BACKGROUND: Differences exist between the proximal and distal colon in terms of developmental origin, exposure to patterning genes, environmental mutagens and gut flora. Little is known on how these differences may affect mechanisms of tumorigenesis, side specific therapy response or prognosis. We explored systematic differences in pathway activation and their clinical implications.
MATERIALS AND METHODS: Detailed clinico-pathological data for 3045 colon carcinoma patients enrolled in the PETACC3 adjuvant chemotherapy trial were available for analysis. A subset of 1404 samples had molecular data, including gene expression and DNA copy number profiles for 589 and 199 samples, respectively. In addition, 413 colon adenocarcinoma from TCGA collection were also analyzed. Tumor side effect on anti-EGFR therapy was assessed in a cohort of 325 metastatic patients. Outcome variables considered were relapse-free survival (RFS) and survival after relapse (SAR).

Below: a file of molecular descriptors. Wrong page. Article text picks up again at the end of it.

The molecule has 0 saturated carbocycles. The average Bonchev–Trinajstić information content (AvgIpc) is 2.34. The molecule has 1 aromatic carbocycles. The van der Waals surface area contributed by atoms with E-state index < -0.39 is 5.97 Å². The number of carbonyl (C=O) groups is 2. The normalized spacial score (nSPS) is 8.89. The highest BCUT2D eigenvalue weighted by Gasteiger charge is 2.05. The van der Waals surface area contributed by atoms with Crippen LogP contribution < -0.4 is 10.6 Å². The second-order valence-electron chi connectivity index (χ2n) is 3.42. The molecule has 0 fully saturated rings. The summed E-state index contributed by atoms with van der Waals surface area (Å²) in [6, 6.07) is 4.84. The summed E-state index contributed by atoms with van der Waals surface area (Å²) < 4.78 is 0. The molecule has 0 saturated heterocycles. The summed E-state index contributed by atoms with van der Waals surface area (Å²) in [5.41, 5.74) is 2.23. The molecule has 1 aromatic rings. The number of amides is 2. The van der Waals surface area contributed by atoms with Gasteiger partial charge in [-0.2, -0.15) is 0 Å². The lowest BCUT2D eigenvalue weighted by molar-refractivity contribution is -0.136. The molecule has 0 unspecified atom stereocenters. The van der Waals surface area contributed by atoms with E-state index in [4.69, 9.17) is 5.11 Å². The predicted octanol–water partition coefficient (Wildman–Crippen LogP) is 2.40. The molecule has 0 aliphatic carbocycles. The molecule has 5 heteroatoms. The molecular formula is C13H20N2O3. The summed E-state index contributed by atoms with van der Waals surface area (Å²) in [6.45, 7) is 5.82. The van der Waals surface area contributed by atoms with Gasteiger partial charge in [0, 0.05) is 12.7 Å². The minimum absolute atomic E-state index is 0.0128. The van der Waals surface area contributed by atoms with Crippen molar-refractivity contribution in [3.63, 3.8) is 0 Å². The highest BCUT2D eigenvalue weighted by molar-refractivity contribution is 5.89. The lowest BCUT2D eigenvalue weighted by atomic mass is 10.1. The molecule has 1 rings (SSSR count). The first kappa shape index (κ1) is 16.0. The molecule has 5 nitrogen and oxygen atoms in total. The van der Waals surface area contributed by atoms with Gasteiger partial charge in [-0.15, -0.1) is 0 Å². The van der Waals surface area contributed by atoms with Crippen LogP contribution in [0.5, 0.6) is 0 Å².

RESULTS: Proximal carcinomas were more often mucinous, MSI-high, mutated in key tumorigenic pathways, expressed a BRAF-like and a serrated pathway signature, regardless of histological type. Distal carcinomas were more often chromosome instable and EGFR or HER2 amplified, and more frequently over-expressed epiregulin. While risk of relapse was not different per side, survival after relapse was much poorer for proximal than for distal stage III carcinomas in a multivariable model including BRAF mutation status (N=285; HR=1.95 95% CI(1.6-2.4) P
CONCLUSIONS: Colorectal carcinoma side is associated with differences in key molecular features, some immediately druggable, with important prognostic effects which are maintained in metastatic lesions. Although within side significant molecular heterogeneity remains, our findings justify stratification of patients by side for retrospective and prospective analysis of drug efficacy and prognosis.
Mendeley saves you time finding and organizing research
Choose a citation style from the tabs below